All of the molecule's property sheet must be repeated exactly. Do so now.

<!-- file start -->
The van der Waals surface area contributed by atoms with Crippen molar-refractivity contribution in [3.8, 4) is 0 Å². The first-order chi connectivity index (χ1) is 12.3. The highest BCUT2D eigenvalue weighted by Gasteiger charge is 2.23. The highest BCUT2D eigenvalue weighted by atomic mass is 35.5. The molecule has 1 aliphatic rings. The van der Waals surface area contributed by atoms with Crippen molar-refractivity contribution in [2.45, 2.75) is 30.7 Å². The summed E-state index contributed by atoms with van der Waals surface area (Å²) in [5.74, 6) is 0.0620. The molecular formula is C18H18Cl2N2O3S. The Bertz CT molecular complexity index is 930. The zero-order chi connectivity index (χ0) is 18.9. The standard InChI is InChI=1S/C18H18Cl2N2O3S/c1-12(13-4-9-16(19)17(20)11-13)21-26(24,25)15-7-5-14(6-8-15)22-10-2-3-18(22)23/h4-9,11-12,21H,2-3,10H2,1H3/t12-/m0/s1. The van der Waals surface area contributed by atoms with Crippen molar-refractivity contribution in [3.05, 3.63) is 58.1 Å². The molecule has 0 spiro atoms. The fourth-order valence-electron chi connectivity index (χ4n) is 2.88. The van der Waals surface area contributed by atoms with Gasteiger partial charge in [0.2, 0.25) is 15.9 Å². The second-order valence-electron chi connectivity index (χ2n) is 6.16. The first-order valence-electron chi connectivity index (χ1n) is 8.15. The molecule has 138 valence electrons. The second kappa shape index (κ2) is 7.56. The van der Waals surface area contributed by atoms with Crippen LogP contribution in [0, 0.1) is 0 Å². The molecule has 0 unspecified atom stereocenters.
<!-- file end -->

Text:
The van der Waals surface area contributed by atoms with Crippen molar-refractivity contribution in [3.8, 4) is 0 Å². The first-order chi connectivity index (χ1) is 12.3. The highest BCUT2D eigenvalue weighted by Gasteiger charge is 2.23. The highest BCUT2D eigenvalue weighted by atomic mass is 35.5. The molecule has 1 aliphatic rings. The van der Waals surface area contributed by atoms with Crippen molar-refractivity contribution in [2.45, 2.75) is 30.7 Å². The summed E-state index contributed by atoms with van der Waals surface area (Å²) in [5.74, 6) is 0.0620. The molecular formula is C18H18Cl2N2O3S. The Bertz CT molecular complexity index is 930. The zero-order chi connectivity index (χ0) is 18.9. The standard InChI is InChI=1S/C18H18Cl2N2O3S/c1-12(13-4-9-16(19)17(20)11-13)21-26(24,25)15-7-5-14(6-8-15)22-10-2-3-18(22)23/h4-9,11-12,21H,2-3,10H2,1H3/t12-/m0/s1. The van der Waals surface area contributed by atoms with Crippen molar-refractivity contribution in [3.05, 3.63) is 58.1 Å². The molecule has 0 spiro atoms. The fourth-order valence-electron chi connectivity index (χ4n) is 2.88. The van der Waals surface area contributed by atoms with Gasteiger partial charge in [0.2, 0.25) is 15.9 Å². The second-order valence-electron chi connectivity index (χ2n) is 6.16. The first-order valence-electron chi connectivity index (χ1n) is 8.15. The molecule has 138 valence electrons. The second kappa shape index (κ2) is 7.56. The van der Waals surface area contributed by atoms with Crippen LogP contribution in [0, 0.1) is 0 Å². The molecule has 0 unspecified atom stereocenters.